It's a horrible dichotomy. Just a few days ago, Cyclone Idai tore through southern Africa, causing widespread destruction across Mozambique, Zimbabwe and Malawi. Hundreds of thousands of people, if not millions, have been affected, entire communities have been ripped apart and the official death count is in the hundreds and rising, daily. Humanitarian efforts are under way to help all impacted.
As the cyclone hit, South African lensman Alan Van Gysen was in Mozambique, capturing the swell that was being produced as that force spun off the coast. And while we as surfers celebrate the advent of storms, it's impossible to flick through images of that session and not feel conflicted in relaying the surf-related positives. AVG says the swell came good, of course, but a few hours post-session, catastrophe hit, roofs ripped from houses, severe flooding; it is a crisis situation that needs all the help as possible. You can donate to worthy causes taking on the relief effort by going to CARE HERE or Red Cross International HERE.
Here's the full report from Alan, in his own words.
“I think this is the biggest natural disaster Mozambique has ever faced. Everything is destroyed. Our priority now is to save human lives,” says Mozambique’s environment Minister, Celso Correia.
It’s an uncomfortable truth, and one many of us struggle with; while temperate weather is what everyone else lives for, cyclones (any storm) produces the very thing we as surfers live for – waves.
We are probably the only people on earth who welcome one of our planets greatest forces, albeit just for the aftereffect. We’re not psychotic, and we certainly don’t want anyone to get hurt or lose their homes - in fact some of us pray before and after for those in peril, and some go out of their way to help when disaster strikes at home or abroad by getting involved in relief work or by donating, but still, the fact remains that we as a community wait and watch for wave-generating systems. And when we see one developing on a synoptic chart we unfortunately - but truthfully, get excited and do all we can to get as close as possible to spots in affected regions where the best waves might be found.
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These are the photos done by our team in #Beira, #Mozambique. Almost everything is destroyed by #CycloneIdai. International Federation of Red Cross and Red Crescent Societies released its Emergency Fund as an initial response effort for about 7,500 people. More resources may be needed soon.
Sometimes we find ourselves in harms-way too when on the chase, like Dion Agius and company in 2017 during cyclone Dineo to the same wave-rich zone in the Inhambane province in Mozambique, when that tropical storm made landfall and ripped off the roof of the house they were in and others around, and flooded the town.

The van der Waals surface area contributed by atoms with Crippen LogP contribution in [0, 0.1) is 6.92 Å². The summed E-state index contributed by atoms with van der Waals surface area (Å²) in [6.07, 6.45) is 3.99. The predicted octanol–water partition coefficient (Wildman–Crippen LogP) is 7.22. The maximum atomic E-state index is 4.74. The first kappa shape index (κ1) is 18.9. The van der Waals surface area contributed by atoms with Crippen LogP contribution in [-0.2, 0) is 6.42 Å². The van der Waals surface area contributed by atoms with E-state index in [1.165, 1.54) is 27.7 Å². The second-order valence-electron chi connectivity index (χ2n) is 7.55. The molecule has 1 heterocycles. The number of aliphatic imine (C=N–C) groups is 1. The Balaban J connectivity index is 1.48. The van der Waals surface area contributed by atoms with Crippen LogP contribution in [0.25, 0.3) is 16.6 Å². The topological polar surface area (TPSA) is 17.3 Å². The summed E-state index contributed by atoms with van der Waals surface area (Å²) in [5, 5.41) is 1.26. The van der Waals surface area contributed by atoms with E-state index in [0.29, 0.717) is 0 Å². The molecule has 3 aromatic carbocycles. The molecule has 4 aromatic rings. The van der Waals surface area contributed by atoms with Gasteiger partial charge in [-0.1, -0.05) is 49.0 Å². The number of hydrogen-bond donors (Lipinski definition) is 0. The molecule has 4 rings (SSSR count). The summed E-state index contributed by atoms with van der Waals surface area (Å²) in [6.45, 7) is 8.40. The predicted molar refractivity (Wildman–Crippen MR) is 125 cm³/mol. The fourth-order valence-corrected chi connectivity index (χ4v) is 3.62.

Experiencing firsthand the power and terror of these storms you’re left with a deep sense of respect, awe and sympathy for those who have to face this year in and year out. And it also makes you think and focus a lot more on helping, giving back and serving those affected by disastrous storms like this one.
The spinning vortex that would be named Cyclone Idai had shown up abruptly on forecast models a few days before the predicted landfall on Thursday March 14. Unaware of the level of destruction and disaster this would leave in its wake a small, core crew of surfers took a gamble on the unfavourable wind prediction but perfect swell and committed to a 16-hour car drive to join local surfers at this rare sandspit.
On the morning of Wednesday March 13, the sea was already tossed up and the waves well overhead. The wind wasn’t perfect, but as the tide turned the powerful waves being sent perpendicular to the bar started to grind down the line in perfect cylindrical fashion.
The small crew made the most of the window and traded fast, racing tubes from take-off to kick-out while rain-squalls and dark-clouds overhead were being sucked into the eye of cyclone Idai a few hundred kms north near Beira. That evening the swell peaked and the wind for some reason dropped completely, and for about an hour on dark it was as good as sandpits gets.
The following morning, while we sat watching an unruly ocean settle itself for another mixed but ultimately good surf day on the turn of the tide later that afternoon, Beira in the north was hit by the full force of cyclone Idai. Bringing flash floods six meters deep in some areas and ferocious winds of up to 177km an hour (106 mph), it hit the central port of Mozambique Beira the hardest destroying 90 per cent of the city according to the International Federation of Red Cross and Red Crescent Societies (IFRC).
Later that day and into Friday, it continued wreaking havoc through Mozambique, Malawi and Zimbabwe. Across three countries whole cities flooded, dams burst, homes and bridges washed away and roads were rendered inaccessible.
At the time of publication, Cyclone Idai which hit south east Africa is feared to have claimed 1,000 lives between Mozambique, Malawi and Zimbabwe, and has displaced 850,000 people [this number is still climbing] in urgent need of shelter, food and other amenities. The effects of the disaster which Mozambique’s minster of environmental affairs said “…is the biggest natural disaster Mozambique has ever faced,” has even reached South Africa which energy supplier Eskom blames for its current phase 4 load-shedding. “Our priority now is to save human lives,” says Celso Correia.
Our thoughts and prayers go out to everyone affected by Cyclone Idai.